Frames of terror

Frames of terror

Lead Review

Frames of terror

Evidence of suspicion: A writer’s report on the war on terror
Amitava Kumar
Picador, 2010,
pp 223, Rs 350

“Hate was just a failure of the imagination,” wrote Greene. In his ‘writer’s report on the war on terror’ — Evidence of Suspicion, Amitava Kumar explains Greene’s vision as a “belief that detail and voice, and all that we think of as face, will deliver the whole human to you, and with it the whole humanity.” This assessment is also the key to his thesis.
Kumar seeks a way out of generalisations and stereotypes in the narrative of terrorism post 9/11. Evidence... abstracts terror from the unique angles of its alleged perpetrators’ lives. It strikes at the formidable wall of clichés, to enhance your field of vision, as also the possibility of building “new stories with many exits, U-turns and destinations,” as Kumar puts it. Kumar does not attempt any one conclusion. Instead, details are his end. He intends to leave you in their high seas until you can barely remember the view from the top.

It is not as if we have not heard subversive voices yet, but Evidence... is not just interested in meaning well. It steers clear of convenient debates between secular/ fanatic, east/west, guilty/innocent, truth/falsehood; forcing a re-examination of these terms by applying them to specific circumstances. 

The book begins in the living room of Iqbal Haspatel in Walavati, Maharashtra, a man arrested and tortured for possessing a ‘missile’ that turned out to be a part of textile machinery. The dark absurdity of his story told in a soft humane voice, leads to two sections, one each on Lakhani and Siraj, Indian and Pakistani migrants respectively, serving time in America for allegedly abetting potential terror attacks.

Similar stories of other detainees are incorporated to dwell on a very wide range of questions. Questions like, who do we imagine when we talk about a terrorist? Who created that image? Where is the line between uncovering criminal intent and manufacturing it? What is the purpose of torture? What is the point of protest art and literature if it is moving anyone but those who wield the gun? What must the trial of a terror suspect include in its scope? Should it be any different from routine criminal trials? Can there be a non-biased jury post 9/11 in America? When does an act of dissent become an act of terror? Who defines patriotism in a shrinking global village? And above all, who is a terrorist? Can a theorist or tourist who visits its world briefly be labelled one? If, yes then what is the future of individual thought and opinion?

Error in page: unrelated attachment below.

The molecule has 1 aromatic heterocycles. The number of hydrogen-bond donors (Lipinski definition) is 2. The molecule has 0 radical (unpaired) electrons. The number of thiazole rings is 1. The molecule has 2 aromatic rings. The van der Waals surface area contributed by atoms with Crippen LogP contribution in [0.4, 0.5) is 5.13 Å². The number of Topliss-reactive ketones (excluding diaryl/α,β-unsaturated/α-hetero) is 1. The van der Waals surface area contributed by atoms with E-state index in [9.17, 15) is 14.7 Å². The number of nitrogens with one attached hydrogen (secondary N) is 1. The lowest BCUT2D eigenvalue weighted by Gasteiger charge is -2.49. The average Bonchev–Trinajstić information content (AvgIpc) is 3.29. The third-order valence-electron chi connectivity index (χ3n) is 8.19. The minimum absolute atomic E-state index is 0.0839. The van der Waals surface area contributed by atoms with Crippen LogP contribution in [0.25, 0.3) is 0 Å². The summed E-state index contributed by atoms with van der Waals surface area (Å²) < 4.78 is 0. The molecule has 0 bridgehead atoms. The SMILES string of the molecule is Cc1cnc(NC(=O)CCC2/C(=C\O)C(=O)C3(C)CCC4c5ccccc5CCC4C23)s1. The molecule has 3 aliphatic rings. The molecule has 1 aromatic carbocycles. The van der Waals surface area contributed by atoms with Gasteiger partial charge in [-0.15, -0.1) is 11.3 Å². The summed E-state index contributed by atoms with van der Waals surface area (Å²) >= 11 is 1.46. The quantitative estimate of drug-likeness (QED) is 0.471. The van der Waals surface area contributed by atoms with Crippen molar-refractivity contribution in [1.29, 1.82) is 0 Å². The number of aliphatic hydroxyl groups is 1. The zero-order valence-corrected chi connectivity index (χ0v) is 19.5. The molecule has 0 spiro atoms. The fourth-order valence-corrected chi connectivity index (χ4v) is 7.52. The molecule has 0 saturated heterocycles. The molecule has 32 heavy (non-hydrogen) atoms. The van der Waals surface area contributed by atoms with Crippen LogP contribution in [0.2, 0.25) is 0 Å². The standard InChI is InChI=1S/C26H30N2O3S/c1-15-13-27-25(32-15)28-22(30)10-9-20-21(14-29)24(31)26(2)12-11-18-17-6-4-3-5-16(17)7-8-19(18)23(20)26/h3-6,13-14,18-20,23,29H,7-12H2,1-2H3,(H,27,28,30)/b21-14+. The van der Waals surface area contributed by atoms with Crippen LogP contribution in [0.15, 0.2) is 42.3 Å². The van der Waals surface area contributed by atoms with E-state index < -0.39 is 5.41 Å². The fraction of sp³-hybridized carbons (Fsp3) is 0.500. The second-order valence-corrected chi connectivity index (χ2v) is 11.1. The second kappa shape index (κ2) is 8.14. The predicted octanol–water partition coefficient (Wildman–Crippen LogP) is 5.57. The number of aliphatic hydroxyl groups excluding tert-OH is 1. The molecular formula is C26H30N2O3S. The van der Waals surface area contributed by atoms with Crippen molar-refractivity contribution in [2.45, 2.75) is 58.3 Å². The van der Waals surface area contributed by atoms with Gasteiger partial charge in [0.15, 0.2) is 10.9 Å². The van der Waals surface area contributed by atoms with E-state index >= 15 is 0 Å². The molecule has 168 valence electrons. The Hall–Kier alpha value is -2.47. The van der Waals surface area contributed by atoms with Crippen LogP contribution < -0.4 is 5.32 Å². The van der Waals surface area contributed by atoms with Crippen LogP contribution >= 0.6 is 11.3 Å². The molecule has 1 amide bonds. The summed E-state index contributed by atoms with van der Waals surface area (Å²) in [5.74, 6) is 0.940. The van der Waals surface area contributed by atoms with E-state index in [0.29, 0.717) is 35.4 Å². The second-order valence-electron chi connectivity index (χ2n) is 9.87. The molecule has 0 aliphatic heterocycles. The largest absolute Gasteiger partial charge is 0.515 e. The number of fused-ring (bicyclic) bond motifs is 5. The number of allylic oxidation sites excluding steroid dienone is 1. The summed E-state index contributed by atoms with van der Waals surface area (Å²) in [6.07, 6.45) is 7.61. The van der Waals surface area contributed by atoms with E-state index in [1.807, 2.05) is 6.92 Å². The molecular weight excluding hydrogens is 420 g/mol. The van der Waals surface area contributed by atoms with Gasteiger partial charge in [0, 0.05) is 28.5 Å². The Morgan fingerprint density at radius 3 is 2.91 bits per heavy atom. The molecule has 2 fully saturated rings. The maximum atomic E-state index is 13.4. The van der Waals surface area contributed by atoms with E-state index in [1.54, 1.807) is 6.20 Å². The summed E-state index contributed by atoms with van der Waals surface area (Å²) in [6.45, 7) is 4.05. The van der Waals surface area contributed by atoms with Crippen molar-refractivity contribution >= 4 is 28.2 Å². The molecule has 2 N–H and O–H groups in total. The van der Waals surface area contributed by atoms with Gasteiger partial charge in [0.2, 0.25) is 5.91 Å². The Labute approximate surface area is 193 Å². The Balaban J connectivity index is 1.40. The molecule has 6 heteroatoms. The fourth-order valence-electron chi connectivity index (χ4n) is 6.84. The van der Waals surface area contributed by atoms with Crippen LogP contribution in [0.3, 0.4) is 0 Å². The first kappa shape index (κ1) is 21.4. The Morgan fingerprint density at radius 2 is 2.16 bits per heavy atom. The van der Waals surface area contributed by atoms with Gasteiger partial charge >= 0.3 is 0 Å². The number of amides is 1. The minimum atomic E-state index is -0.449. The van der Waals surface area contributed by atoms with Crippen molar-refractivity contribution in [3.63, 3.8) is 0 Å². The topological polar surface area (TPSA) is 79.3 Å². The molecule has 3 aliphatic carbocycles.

Reasonable voice
But for Haspatel and Geelani, most of Kumar’s subjects have had a brush, however slight, with terror. This helps Kumar bring us to a grey area which he explores through 9/11 art, literature, commentary and prosecutions, laid out as reportage peppered with philosophy and psychology. His own insight peaks when he speaks of 9/11 literature, Bollywood’s depiction of terrorists, and the subliminal heartbreak in the stories of victims of a war on terror that vilifies them. His descriptions of the visual arts, on the other hand serve only to texturise nuances, without critically evaluating the canon.  
Also missing is an insider’s detailing of the politics and predicament of India in the current clash, given its distinct and difficult history, familiar with conflicts that are only now emerging in the Western consciousness, and demanding that our society’s psychological and the state’s strategic responses differ significantly from America’s despite surface similarities in rights violations. The chapters on Kashmir fit in uneasily with the rest. Elementary in their introduction of the problem itself, they work only as honest personal accounts of the trials of a journalist putting together his material from unpredictable sources. 

Yet, it is the subjective takes that glue his very diverse material. His voice is reasonable, even when impassioned and method meticulous. Its greatest quality is its humanity, in both its compassion and humility. Kumar is careful never to instruct his readers.
He also knows where to draw the line at evoking sympathy. Identification with victims, distinct from us in many ways, can get self-indulgent and overwhelm constructive analysis. Balance is key to his narrative, but not as an attempt at objective ‘fairness’, for Kumar’s own politics of protest is never concealed. Instead balance helps to retain the character of his journey in search of ambiguities. This is part of the reason, along with fine journalistic tenor, that makes the book accessible for everyman.

His construction of a world where there are no villains, only victims, at least among the real people who conduct or suffer the daily machinations of this war; his attempt to draw out the minds of the agents of the state along side his subjects, might have a bearing on the solutions we look for. Absent from the schema though is the perspective — the pressures and motivations, of the state itself, i.e. it’s decisive top brass.

So, the book is only about people. And that links up with it confining its scope to two of the largest democracies in the world. There are worse injustices elsewhere, but there isn’t a greater tragedy than the denial of rights and liberties in a democracy, because it is our highest aspiration in governance. When it fails, people have failed people, which includes you and me. If it is time for greater participation by the people, for the people, the first step is the kind of understanding this book facilitates.

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